Re: ISS pass close to Jupiter during "marathon" series

From: Robert Holdsworth (
Date: Sat Dec 20 2003 - 13:20:50 EST

  • Next message: Robert Holdsworth: "Re: ISS pass close to Jupiter during "marathon" series"

    Thanks to those who have responded with information and comments concerning
    this pass and also the ISS "marathon" in general.   Jay Keplar appears to
    hold the record for the ISS "marathon."
    The marathon continues with six passes for tonight and clear skies forecast
    and at last I will have the time and energy to check out at least some of
    Just to clarify one point- my local time was queried for the Jupiter flyby -
    the time given was correct as we are UTC plus 13 during daylight saving.
    ----- Original Message ----- 
    From: "Robert Holdsworth" <>
    To: "Seesat List" <>
    Sent: Friday, December 19, 2003 4:57 AM
    Subject: ISS pass close to Jupiter during "marathon" series
    > I have not had the opportunity to observe any of our "marathon" ISS
    > until now owing to work commitments for the evening ones and the need to
    > some sleep during the rest of them!  We are moving premises at work so it
    > comes at a difficult time until the weekend.
    > (For those who may have missed the earlier correspondence the ISS is close
    > to the terminator and it is near our summer solstice giving us up to 6
    > visible passes a day.)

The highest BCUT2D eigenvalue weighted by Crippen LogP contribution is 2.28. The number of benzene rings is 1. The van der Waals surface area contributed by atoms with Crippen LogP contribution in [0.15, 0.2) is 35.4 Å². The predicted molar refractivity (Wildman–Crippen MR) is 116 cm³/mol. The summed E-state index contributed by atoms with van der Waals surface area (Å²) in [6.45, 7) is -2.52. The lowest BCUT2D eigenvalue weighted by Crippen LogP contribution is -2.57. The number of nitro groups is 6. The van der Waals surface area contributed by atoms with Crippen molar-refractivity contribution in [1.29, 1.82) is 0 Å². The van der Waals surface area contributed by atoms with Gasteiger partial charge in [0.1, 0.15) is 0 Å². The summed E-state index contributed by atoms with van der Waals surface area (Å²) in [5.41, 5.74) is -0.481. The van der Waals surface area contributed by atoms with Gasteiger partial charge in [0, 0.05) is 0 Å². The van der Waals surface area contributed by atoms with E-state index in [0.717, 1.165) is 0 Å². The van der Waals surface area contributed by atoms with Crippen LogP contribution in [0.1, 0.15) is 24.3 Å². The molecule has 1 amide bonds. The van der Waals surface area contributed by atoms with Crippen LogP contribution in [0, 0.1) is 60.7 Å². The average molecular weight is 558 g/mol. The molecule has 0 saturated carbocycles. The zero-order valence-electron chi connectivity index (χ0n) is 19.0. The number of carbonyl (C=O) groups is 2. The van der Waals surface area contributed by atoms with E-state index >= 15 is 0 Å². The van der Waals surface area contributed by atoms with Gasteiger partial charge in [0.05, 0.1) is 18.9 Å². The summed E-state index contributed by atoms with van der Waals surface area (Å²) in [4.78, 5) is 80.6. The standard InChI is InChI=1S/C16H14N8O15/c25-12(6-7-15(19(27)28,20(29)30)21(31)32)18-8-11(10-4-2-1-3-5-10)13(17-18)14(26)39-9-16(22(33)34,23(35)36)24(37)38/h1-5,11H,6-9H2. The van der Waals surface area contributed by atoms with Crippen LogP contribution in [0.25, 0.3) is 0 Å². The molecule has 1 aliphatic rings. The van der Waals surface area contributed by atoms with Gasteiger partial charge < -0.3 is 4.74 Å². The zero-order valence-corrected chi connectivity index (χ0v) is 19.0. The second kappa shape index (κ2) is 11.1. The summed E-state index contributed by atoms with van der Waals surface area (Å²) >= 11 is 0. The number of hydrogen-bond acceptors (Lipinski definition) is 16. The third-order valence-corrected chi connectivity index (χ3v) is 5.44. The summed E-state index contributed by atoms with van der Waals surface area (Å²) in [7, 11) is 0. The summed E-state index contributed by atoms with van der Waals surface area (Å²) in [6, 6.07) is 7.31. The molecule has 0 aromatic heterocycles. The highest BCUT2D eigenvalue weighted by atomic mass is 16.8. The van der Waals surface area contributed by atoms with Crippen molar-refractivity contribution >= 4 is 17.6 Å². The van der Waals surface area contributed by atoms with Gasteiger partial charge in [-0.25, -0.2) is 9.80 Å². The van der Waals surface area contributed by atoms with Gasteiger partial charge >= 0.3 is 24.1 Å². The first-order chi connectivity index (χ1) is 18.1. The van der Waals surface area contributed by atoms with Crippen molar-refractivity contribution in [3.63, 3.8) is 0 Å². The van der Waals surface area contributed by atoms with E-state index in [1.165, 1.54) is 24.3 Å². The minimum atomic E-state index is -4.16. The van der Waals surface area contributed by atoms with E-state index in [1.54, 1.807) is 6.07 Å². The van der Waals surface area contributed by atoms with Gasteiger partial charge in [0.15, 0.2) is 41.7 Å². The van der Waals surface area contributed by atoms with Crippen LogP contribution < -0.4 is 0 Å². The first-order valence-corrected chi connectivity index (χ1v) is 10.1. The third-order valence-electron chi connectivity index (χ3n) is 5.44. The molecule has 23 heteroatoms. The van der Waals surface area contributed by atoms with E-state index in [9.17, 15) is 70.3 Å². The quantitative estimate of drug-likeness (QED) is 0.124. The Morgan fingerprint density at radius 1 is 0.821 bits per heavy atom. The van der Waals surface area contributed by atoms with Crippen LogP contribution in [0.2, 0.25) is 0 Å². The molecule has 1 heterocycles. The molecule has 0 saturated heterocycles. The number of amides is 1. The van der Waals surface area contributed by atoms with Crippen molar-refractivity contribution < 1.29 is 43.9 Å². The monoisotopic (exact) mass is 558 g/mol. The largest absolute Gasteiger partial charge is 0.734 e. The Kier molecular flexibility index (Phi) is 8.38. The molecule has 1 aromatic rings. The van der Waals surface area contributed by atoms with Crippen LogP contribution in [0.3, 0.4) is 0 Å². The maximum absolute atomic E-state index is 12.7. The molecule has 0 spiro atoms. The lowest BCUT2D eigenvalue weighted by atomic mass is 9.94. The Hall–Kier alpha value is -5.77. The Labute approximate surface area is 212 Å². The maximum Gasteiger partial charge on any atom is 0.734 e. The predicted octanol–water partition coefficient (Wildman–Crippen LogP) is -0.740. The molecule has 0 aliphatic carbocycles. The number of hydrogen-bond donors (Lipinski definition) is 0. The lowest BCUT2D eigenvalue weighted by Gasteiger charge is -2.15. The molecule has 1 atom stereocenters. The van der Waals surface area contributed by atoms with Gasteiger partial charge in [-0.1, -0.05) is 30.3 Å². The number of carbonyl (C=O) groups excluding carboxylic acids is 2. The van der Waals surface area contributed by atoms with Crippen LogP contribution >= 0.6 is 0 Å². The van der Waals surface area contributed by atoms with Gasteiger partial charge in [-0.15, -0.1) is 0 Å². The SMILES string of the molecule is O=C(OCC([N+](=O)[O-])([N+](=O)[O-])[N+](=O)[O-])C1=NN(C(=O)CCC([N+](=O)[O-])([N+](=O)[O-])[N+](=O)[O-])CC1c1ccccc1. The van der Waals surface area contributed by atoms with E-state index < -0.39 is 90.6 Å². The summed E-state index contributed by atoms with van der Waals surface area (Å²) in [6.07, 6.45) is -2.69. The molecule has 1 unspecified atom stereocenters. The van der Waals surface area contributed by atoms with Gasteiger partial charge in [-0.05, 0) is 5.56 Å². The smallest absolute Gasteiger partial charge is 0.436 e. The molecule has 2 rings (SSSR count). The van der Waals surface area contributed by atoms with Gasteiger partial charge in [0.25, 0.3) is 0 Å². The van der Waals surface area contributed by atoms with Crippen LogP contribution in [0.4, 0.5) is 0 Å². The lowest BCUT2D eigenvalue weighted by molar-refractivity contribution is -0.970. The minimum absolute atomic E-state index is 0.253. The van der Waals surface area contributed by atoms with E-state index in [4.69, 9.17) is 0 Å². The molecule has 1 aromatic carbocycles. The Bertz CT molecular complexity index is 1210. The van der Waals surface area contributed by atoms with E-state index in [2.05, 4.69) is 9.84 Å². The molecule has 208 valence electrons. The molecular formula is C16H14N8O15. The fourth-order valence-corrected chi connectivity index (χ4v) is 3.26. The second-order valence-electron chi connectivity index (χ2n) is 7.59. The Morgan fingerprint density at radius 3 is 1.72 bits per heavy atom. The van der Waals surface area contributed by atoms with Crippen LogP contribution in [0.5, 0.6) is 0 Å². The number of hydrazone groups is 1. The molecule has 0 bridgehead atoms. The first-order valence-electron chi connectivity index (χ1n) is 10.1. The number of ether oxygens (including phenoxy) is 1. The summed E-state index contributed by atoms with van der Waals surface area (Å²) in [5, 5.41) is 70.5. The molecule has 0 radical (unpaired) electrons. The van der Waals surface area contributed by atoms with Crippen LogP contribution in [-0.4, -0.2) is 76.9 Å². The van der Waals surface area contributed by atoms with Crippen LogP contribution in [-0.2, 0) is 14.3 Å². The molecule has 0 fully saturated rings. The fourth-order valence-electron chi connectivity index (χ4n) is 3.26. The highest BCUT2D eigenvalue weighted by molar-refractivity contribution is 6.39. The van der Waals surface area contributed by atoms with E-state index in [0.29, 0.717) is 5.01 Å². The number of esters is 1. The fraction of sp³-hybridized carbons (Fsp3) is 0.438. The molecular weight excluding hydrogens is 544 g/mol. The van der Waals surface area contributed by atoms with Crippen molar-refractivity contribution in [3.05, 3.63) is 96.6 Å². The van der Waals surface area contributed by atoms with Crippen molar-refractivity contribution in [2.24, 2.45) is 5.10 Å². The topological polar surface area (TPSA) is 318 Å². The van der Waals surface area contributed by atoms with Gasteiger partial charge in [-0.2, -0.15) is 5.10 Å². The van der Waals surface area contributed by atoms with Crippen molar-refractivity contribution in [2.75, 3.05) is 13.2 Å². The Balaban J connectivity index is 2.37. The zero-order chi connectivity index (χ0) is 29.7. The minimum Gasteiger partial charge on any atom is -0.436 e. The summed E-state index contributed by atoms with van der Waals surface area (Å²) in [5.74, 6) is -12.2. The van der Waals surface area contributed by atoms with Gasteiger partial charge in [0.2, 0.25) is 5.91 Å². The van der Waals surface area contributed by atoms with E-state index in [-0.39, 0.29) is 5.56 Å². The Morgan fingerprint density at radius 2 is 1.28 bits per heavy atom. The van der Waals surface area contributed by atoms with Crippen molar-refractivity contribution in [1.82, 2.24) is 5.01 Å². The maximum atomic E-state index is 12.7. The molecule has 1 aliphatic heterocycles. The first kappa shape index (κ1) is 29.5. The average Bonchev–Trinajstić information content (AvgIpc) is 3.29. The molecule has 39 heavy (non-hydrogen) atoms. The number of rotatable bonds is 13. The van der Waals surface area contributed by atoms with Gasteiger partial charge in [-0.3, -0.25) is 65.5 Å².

> However I have made a point of observing an ISS pass just under an hour
    > as it was predicted to cross Jupiter.
    > In fact it did not appear to this observer to transit, but appeared to be
    > few arcseconds to the NorthEast at 03:59:06 local on 19 December 03
    > (14:59:06 18 December UTC.)
    > I am no expert at positional observation but Heavens Above showed the
    > following position for the predicted transit using the detailed star
    > RA 11h 18 min, Dec +5.9"
    > Az 51 degrees (NE), elev 28 degrees
    > which correlates reasonably well with the position shown for Jupiter.
    > Brightness was around the predicted -0.8 in a perfectly clear summer early
    > morning sky - at last we do not have our seemingly endless cloud that has
    > been plaguing us a large proportion of the time over the last few months.
    > Has anyone observed five or six passes in 24 hours during a "marathon"
    > similar to this one?
    > Robert Holdsworth
    > Wainuiomata
    > New Zealand
    > 41.2610S, 174.9470E
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